Overcoming the temptations of Neo-volkskapitalisme: Part 2
- Trudi Makhaya
- 17 Feb 2014 (South Africa)
I would like to borrow an interesting concept from the post-war Germany Freiburg school of economics and law, that of an economic constitution: the basic agreements that a society holds about the type of economy it will have and how it is to be run. The economic constitution also addresses how gains and losses are distributed and managed. The economic constitution or less formally an economic order, usually implicit and unwritten, is informed by the political constitution.
The current South African economic order does not properly reflect the values and intentions of the Constitution. I am convinced by constitutional scholars like Pierre de Vos, who argue that the Constitution as it stands today is expansive enough to allow for economic policies that lead to meaningful human development. The current economic order was forged under the ‘nervous conditions’ of the early nineties; with the central anxiety being about preserving property rights and free markets. It’s clear that today the critical challenge is that of poverty and lack of opportunity. Property rights become meaningless when a country explodes. The country can no longer focus on preservation; energy should be directed towards the kind of society we would like to build. This is an incomplete conversation, emerging as we are from the initial and fragile phase of our transition.
The trouble is that the country is being nudged towards an economic order that continues to deal with race and state in outdated and narrow-minded ways. We have government interventions that are constantly captured by the elite. Under volkskapitalisme, it was the Afrikaner capitalists who advocated for state support and lobbied for policies that exploited black South Africans. In the emergent neo-volkskapitalisme order, it is tenderpreneurs but also established elites aided by corrupt officials that seek to direct government resources in favour of their private accumulation of wealth.
If the waning idea of an ‘economic CODESA’ were to be revived, I would propose that it includes in its terms of reference the search for mechanisms to give full effect to the values of our Constitution. The result should be an economic order that reflects that we the people value human dignity, freedom and equality. Former Constitutional Court Justice Zak Yacoob talks about an important freedom that remains overlooked – freedom from poverty. However, this cannot be license for wide-ranging and unsubstantiated interventions in the economy.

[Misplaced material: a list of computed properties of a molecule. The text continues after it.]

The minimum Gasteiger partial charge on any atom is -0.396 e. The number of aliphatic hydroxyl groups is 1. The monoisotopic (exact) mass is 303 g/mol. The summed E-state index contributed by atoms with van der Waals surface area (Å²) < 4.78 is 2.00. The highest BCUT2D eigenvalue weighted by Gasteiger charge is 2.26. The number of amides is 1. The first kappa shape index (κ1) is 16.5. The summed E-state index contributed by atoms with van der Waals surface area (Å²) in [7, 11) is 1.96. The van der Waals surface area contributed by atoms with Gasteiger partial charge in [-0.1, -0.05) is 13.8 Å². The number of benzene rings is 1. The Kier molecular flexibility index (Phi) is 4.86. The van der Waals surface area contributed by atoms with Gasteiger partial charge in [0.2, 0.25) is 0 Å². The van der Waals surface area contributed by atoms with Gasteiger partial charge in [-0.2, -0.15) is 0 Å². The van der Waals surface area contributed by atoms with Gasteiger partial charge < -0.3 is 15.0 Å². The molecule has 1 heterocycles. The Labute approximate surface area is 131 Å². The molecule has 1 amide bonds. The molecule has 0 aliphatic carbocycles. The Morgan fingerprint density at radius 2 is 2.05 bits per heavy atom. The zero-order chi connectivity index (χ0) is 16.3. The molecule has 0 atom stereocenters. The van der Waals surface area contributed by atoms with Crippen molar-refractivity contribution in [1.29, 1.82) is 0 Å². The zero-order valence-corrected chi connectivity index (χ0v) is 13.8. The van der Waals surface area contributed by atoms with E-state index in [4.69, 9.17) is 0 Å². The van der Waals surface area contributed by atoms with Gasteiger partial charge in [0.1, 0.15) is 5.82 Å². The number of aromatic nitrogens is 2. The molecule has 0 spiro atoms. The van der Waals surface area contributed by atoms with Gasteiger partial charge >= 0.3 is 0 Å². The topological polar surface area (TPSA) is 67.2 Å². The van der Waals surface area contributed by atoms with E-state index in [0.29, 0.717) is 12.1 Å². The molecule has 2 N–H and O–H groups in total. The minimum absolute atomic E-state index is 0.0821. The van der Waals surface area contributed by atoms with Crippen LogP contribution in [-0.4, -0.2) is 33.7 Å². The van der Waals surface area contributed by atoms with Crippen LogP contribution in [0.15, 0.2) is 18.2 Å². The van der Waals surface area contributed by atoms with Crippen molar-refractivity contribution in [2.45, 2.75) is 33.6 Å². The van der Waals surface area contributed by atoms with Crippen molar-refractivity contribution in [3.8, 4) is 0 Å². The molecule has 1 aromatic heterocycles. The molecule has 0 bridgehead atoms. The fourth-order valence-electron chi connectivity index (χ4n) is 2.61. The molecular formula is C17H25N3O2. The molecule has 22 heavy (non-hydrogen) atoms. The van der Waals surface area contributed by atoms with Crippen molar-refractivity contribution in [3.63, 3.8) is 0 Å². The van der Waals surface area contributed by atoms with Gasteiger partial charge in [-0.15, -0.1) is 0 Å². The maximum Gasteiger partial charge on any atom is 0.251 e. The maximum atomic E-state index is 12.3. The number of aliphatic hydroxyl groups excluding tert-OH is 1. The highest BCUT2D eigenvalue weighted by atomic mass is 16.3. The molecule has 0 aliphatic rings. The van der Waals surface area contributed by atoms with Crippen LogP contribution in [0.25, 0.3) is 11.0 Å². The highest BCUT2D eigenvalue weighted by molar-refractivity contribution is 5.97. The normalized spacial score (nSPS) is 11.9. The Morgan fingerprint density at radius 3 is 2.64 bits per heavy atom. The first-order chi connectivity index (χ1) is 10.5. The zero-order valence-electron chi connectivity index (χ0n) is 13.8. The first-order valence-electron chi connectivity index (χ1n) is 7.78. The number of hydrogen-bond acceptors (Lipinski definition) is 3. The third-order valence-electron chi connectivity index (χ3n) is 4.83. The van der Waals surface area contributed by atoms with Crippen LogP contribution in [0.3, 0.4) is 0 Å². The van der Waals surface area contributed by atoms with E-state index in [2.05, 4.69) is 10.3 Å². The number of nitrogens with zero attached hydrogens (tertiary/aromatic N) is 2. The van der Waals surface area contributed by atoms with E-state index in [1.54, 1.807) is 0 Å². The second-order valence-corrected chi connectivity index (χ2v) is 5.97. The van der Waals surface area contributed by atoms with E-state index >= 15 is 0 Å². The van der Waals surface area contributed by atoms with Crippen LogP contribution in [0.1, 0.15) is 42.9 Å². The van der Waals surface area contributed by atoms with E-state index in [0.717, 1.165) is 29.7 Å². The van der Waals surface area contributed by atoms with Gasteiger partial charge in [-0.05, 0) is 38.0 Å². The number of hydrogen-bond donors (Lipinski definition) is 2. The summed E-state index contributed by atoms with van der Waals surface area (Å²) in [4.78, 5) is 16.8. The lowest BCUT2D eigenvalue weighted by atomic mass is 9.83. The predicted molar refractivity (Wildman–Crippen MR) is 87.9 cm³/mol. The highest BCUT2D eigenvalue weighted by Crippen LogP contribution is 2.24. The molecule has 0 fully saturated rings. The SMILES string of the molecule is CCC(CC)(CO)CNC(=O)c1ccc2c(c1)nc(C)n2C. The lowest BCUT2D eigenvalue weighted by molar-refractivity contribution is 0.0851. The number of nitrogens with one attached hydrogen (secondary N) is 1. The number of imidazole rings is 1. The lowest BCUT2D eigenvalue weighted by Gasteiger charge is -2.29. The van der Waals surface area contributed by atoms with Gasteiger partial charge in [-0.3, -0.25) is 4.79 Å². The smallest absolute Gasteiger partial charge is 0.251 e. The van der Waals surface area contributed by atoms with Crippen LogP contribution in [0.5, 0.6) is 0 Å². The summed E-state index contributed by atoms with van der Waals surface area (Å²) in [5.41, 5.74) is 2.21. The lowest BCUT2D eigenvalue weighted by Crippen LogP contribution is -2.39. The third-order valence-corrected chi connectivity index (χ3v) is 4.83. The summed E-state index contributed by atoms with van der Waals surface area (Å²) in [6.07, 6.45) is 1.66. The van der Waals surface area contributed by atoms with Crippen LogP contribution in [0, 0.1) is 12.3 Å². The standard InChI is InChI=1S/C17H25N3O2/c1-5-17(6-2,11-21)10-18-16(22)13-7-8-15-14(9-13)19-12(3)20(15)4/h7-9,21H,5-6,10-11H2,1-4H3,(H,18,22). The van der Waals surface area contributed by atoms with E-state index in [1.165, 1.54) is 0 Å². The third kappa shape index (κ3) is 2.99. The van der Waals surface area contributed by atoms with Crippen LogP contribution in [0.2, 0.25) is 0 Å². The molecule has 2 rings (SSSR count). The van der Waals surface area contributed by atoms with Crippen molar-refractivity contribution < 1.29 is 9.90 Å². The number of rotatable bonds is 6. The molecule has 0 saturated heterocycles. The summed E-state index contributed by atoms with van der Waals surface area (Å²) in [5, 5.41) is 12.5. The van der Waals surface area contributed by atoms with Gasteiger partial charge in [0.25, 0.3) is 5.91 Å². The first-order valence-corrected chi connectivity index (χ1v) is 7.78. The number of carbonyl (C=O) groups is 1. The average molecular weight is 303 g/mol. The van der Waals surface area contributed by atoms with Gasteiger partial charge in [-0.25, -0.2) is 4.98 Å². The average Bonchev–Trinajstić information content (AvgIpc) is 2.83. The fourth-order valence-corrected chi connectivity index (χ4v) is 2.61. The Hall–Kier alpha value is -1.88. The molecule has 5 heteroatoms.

What would an economic constitution fit for a globally-connected, non-racial society look like? It would embody a consensus where partners in society – the unemployed, organised labour, established business, entrepreneurs and government – can share the gains and losses of development equitably. In my formulation of the social partners, I separate out the unemployed and entrepreneurs because from the evidence of the past twenty years, it is clear that these groupings are the ultimate outsiders who are not represented by established constituencies.
Bringing more of them into the economy is the challenge of the next decade. If the unemployed remain outside the tent for much longer, this country will explode. If entrepreneurs continue to be frustrated and ignored, the economy will remain stuck with mediocre growth. But as we all know, it’s not the concerns of the unemployed and the entrepreneurs that influence policy and its implementation. Instead, as I mentioned in the first part of this essay, we devote our attention to failed oligarchs and neo-volkskapitalisme fanatics. This is at our peril. As economic development scholars Acemoglu and Robinson note in Why Nations Fail, Apartheid South Africa attained ‘economic growth without creative destruction’, the kind that eventually peters out due to its lack of dynamism and inclusivity.
A new economic order would privilege pragmatic interventions, driven by society’s long-term needs and not ideology nor narrow interests. To dismiss policies because they offend one’s ideological sensibilities is irresponsible in the face of our economic woes. The focus should be on outcomes. In the face of inequality, unemployment and poverty, policy should favour access to economic activity and upward mobility. We continue to be let down by the inability to let outsiders into the economy and doing so whilst enhancing productivity. The core task for those driving this new consensus should be the creation of a middle class society; a diamond, rather than a pyramid with better racial optics at the top.
The ideas are all there, including in the little-read tome known as the National Development Plan. The future demands that we do things differently and make difficult trade-offs, in a society that exhibits low levels of trust. The challenge for any new administration is two-fold. The first is to articulate the fundamental principles that will govern all economic policies and legislation that emanate from its term. The second is to commit credibly to those principles. The economy can no longer afford inconsistent or mixed messages from the economics cluster. Much as certain government actions can be found to be in conflict with the Constitution and set aside, a similar approach should apply to actions that violate the fundamental principles of the new economic order built on the vision of an efficient, inclusive economy that delivers broad-based prosperity. DM
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